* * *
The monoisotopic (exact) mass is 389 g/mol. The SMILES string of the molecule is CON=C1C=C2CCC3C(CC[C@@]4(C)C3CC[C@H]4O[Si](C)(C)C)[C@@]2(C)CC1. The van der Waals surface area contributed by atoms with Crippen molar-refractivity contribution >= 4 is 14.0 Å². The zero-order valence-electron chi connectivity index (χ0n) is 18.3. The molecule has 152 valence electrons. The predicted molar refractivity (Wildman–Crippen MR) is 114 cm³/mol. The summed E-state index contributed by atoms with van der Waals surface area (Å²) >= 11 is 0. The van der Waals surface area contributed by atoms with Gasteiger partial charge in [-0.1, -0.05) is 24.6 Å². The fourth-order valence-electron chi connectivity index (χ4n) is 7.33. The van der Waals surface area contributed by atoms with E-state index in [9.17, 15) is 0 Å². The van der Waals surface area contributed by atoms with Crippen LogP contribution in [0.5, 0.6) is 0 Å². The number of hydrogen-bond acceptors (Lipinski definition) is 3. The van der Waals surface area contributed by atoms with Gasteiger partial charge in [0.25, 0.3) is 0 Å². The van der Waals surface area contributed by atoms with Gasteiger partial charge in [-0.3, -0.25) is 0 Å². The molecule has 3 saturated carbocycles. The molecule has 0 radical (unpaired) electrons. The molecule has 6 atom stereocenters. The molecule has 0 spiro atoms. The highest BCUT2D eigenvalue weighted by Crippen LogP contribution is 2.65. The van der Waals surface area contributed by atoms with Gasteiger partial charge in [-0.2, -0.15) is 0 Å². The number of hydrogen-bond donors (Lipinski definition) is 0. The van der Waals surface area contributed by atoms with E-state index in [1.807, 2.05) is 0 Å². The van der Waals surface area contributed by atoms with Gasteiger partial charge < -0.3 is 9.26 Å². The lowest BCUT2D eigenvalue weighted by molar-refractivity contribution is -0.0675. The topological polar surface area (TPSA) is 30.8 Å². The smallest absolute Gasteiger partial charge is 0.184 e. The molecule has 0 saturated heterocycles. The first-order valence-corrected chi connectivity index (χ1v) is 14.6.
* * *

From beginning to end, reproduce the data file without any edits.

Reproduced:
The monoisotopic (exact) mass is 389 g/mol. The SMILES string of the molecule is CON=C1C=C2CCC3C(CC[C@@]4(C)C3CC[C@H]4O[Si](C)(C)C)[C@@]2(C)CC1. The van der Waals surface area contributed by atoms with Crippen molar-refractivity contribution >= 4 is 14.0 Å². The zero-order valence-electron chi connectivity index (χ0n) is 18.3. The molecule has 152 valence electrons. The predicted molar refractivity (Wildman–Crippen MR) is 114 cm³/mol. The summed E-state index contributed by atoms with van der Waals surface area (Å²) >= 11 is 0. The van der Waals surface area contributed by atoms with Gasteiger partial charge in [-0.1, -0.05) is 24.6 Å². The fourth-order valence-electron chi connectivity index (χ4n) is 7.33. The van der Waals surface area contributed by atoms with E-state index in [9.17, 15) is 0 Å². The van der Waals surface area contributed by atoms with Crippen LogP contribution in [0.5, 0.6) is 0 Å². The number of hydrogen-bond acceptors (Lipinski definition) is 3. The van der Waals surface area contributed by atoms with Gasteiger partial charge in [0.25, 0.3) is 0 Å². The van der Waals surface area contributed by atoms with Gasteiger partial charge in [-0.3, -0.25) is 0 Å². The molecule has 3 saturated carbocycles. The molecule has 0 radical (unpaired) electrons. The molecule has 6 atom stereocenters. The molecule has 0 spiro atoms. The highest BCUT2D eigenvalue weighted by Crippen LogP contribution is 2.65. The van der Waals surface area contributed by atoms with Gasteiger partial charge in [-0.2, -0.15) is 0 Å². The number of hydrogen-bond donors (Lipinski definition) is 0. The van der Waals surface area contributed by atoms with E-state index in [1.807, 2.05) is 0 Å². The van der Waals surface area contributed by atoms with Gasteiger partial charge < -0.3 is 9.26 Å². The lowest BCUT2D eigenvalue weighted by molar-refractivity contribution is -0.0675. The topological polar surface area (TPSA) is 30.8 Å². The smallest absolute Gasteiger partial charge is 0.184 e. The molecule has 0 saturated heterocycles. The first-order valence-corrected chi connectivity index (χ1v) is 14.6.